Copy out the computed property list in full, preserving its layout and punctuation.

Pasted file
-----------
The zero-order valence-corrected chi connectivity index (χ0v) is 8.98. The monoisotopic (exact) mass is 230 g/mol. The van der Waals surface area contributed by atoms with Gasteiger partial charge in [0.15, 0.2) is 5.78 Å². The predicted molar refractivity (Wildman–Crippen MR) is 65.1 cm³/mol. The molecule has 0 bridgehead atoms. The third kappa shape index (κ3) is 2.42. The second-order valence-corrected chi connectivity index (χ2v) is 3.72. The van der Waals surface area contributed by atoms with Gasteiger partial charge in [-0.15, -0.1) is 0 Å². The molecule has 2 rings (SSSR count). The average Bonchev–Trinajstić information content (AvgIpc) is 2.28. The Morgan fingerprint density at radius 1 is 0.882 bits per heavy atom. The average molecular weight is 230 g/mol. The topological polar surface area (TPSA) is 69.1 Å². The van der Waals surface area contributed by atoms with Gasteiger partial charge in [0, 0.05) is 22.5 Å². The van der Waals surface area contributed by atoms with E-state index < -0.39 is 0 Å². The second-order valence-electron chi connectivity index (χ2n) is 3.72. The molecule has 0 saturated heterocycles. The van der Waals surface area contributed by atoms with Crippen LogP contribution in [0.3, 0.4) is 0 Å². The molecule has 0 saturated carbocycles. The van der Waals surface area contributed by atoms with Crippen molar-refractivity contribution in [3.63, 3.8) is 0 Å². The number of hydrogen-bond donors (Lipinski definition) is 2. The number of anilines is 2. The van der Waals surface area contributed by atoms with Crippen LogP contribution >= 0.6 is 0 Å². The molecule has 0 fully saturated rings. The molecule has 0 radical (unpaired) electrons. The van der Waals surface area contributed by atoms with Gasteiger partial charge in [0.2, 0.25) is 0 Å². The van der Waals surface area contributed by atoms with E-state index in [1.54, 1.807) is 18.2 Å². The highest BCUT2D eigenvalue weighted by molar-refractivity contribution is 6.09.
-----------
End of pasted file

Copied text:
The zero-order valence-corrected chi connectivity index (χ0v) is 8.98. The monoisotopic (exact) mass is 230 g/mol. The van der Waals surface area contributed by atoms with Gasteiger partial charge in [0.15, 0.2) is 5.78 Å². The predicted molar refractivity (Wildman–Crippen MR) is 65.1 cm³/mol. The molecule has 0 bridgehead atoms. The third kappa shape index (κ3) is 2.42. The second-order valence-corrected chi connectivity index (χ2v) is 3.72. The van der Waals surface area contributed by atoms with Gasteiger partial charge in [-0.15, -0.1) is 0 Å². The molecule has 2 rings (SSSR count). The average Bonchev–Trinajstić information content (AvgIpc) is 2.28. The Morgan fingerprint density at radius 1 is 0.882 bits per heavy atom. The average molecular weight is 230 g/mol. The topological polar surface area (TPSA) is 69.1 Å². The van der Waals surface area contributed by atoms with Gasteiger partial charge in [0, 0.05) is 22.5 Å². The van der Waals surface area contributed by atoms with E-state index < -0.39 is 0 Å². The second-order valence-electron chi connectivity index (χ2n) is 3.72. The molecule has 0 saturated heterocycles. The van der Waals surface area contributed by atoms with Crippen LogP contribution in [0.3, 0.4) is 0 Å². The molecule has 0 saturated carbocycles. The van der Waals surface area contributed by atoms with Crippen molar-refractivity contribution in [3.63, 3.8) is 0 Å². The number of hydrogen-bond donors (Lipinski definition) is 2. The number of anilines is 2. The van der Waals surface area contributed by atoms with Crippen LogP contribution >= 0.6 is 0 Å². The molecule has 0 fully saturated rings. The molecule has 0 radical (unpaired) electrons. The van der Waals surface area contributed by atoms with Gasteiger partial charge in [0.2, 0.25) is 0 Å². The van der Waals surface area contributed by atoms with E-state index in [1.54, 1.807) is 18.2 Å². The highest BCUT2D eigenvalue weighted by molar-refractivity contribution is 6.09.